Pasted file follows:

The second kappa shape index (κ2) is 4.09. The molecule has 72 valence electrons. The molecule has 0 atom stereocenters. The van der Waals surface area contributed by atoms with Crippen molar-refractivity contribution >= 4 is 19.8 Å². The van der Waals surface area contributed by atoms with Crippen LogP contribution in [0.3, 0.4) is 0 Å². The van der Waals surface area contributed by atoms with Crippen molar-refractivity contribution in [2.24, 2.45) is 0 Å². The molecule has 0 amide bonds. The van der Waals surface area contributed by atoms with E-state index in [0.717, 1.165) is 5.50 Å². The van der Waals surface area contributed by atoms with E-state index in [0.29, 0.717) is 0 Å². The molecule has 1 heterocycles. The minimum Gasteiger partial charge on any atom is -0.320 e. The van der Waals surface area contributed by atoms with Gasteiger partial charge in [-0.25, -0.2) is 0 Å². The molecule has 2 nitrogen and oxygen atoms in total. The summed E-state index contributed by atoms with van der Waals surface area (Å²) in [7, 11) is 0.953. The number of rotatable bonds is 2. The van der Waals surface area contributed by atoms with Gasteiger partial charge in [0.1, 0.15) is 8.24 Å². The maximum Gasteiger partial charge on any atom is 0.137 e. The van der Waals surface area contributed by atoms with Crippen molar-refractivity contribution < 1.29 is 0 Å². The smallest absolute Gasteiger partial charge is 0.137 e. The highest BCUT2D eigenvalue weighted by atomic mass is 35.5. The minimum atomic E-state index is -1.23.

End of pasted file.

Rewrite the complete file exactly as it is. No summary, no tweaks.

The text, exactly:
The second kappa shape index (κ2) is 4.09. The molecule has 72 valence electrons. The molecule has 0 atom stereocenters. The van der Waals surface area contributed by atoms with Crippen molar-refractivity contribution >= 4 is 19.8 Å². The van der Waals surface area contributed by atoms with Crippen LogP contribution in [0.3, 0.4) is 0 Å². The van der Waals surface area contributed by atoms with Crippen molar-refractivity contribution in [2.24, 2.45) is 0 Å². The molecule has 0 amide bonds. The van der Waals surface area contributed by atoms with E-state index in [0.717, 1.165) is 5.50 Å². The van der Waals surface area contributed by atoms with E-state index in [0.29, 0.717) is 0 Å². The molecule has 1 heterocycles. The minimum Gasteiger partial charge on any atom is -0.320 e. The van der Waals surface area contributed by atoms with Gasteiger partial charge in [-0.25, -0.2) is 0 Å². The molecule has 2 nitrogen and oxygen atoms in total. The summed E-state index contributed by atoms with van der Waals surface area (Å²) in [7, 11) is 0.953. The number of rotatable bonds is 2. The van der Waals surface area contributed by atoms with Gasteiger partial charge in [0.1, 0.15) is 8.24 Å². The maximum Gasteiger partial charge on any atom is 0.137 e. The van der Waals surface area contributed by atoms with Crippen molar-refractivity contribution < 1.29 is 0 Å². The smallest absolute Gasteiger partial charge is 0.137 e. The highest BCUT2D eigenvalue weighted by atomic mass is 35.5. The minimum atomic E-state index is -1.23.